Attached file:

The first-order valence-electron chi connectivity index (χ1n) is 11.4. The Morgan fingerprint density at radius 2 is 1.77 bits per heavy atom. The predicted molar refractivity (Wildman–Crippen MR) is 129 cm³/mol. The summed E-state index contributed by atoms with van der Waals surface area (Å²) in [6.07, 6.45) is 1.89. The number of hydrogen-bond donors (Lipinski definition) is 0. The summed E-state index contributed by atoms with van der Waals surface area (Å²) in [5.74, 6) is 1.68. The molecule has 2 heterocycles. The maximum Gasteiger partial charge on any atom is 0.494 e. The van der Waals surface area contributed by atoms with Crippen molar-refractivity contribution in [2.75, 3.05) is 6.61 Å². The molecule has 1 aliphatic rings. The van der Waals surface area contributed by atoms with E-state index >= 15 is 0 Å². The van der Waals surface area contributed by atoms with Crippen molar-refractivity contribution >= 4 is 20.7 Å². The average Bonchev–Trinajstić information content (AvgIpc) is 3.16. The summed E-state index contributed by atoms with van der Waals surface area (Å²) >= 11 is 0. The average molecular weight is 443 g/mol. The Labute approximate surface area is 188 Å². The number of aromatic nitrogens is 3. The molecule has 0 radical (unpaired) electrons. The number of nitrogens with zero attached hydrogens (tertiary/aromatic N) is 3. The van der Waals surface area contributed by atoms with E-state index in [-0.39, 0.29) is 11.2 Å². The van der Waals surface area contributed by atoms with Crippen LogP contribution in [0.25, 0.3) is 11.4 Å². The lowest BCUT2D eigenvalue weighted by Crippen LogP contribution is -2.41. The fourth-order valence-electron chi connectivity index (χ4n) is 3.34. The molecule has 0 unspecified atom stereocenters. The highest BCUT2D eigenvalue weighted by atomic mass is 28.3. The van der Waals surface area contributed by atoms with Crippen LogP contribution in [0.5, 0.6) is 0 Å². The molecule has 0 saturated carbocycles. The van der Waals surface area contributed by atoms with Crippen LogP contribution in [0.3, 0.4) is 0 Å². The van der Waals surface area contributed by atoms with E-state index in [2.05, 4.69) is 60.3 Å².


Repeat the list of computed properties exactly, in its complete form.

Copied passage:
The first-order valence-electron chi connectivity index (χ1n) is 11.4. The Morgan fingerprint density at radius 2 is 1.77 bits per heavy atom. The predicted molar refractivity (Wildman–Crippen MR) is 129 cm³/mol. The summed E-state index contributed by atoms with van der Waals surface area (Å²) in [6.07, 6.45) is 1.89. The number of hydrogen-bond donors (Lipinski definition) is 0. The summed E-state index contributed by atoms with van der Waals surface area (Å²) in [5.74, 6) is 1.68. The molecule has 2 heterocycles. The maximum Gasteiger partial charge on any atom is 0.494 e. The van der Waals surface area contributed by atoms with Crippen molar-refractivity contribution in [2.75, 3.05) is 6.61 Å². The molecule has 1 aliphatic rings. The van der Waals surface area contributed by atoms with E-state index >= 15 is 0 Å². The van der Waals surface area contributed by atoms with Crippen molar-refractivity contribution >= 4 is 20.7 Å². The average Bonchev–Trinajstić information content (AvgIpc) is 3.16. The summed E-state index contributed by atoms with van der Waals surface area (Å²) >= 11 is 0. The average molecular weight is 443 g/mol. The Labute approximate surface area is 188 Å². The number of aromatic nitrogens is 3. The molecule has 0 radical (unpaired) electrons. The number of nitrogens with zero attached hydrogens (tertiary/aromatic N) is 3. The van der Waals surface area contributed by atoms with E-state index in [-0.39, 0.29) is 11.2 Å². The van der Waals surface area contributed by atoms with Crippen LogP contribution in [0.25, 0.3) is 11.4 Å². The lowest BCUT2D eigenvalue weighted by Crippen LogP contribution is -2.41. The fourth-order valence-electron chi connectivity index (χ4n) is 3.34. The molecule has 0 unspecified atom stereocenters. The highest BCUT2D eigenvalue weighted by atomic mass is 28.3. The van der Waals surface area contributed by atoms with Crippen LogP contribution in [0.5, 0.6) is 0 Å². The molecule has 0 saturated carbocycles. The van der Waals surface area contributed by atoms with Crippen LogP contribution in [0.3, 0.4) is 0 Å². The van der Waals surface area contributed by atoms with E-state index in [2.05, 4.69) is 60.3 Å².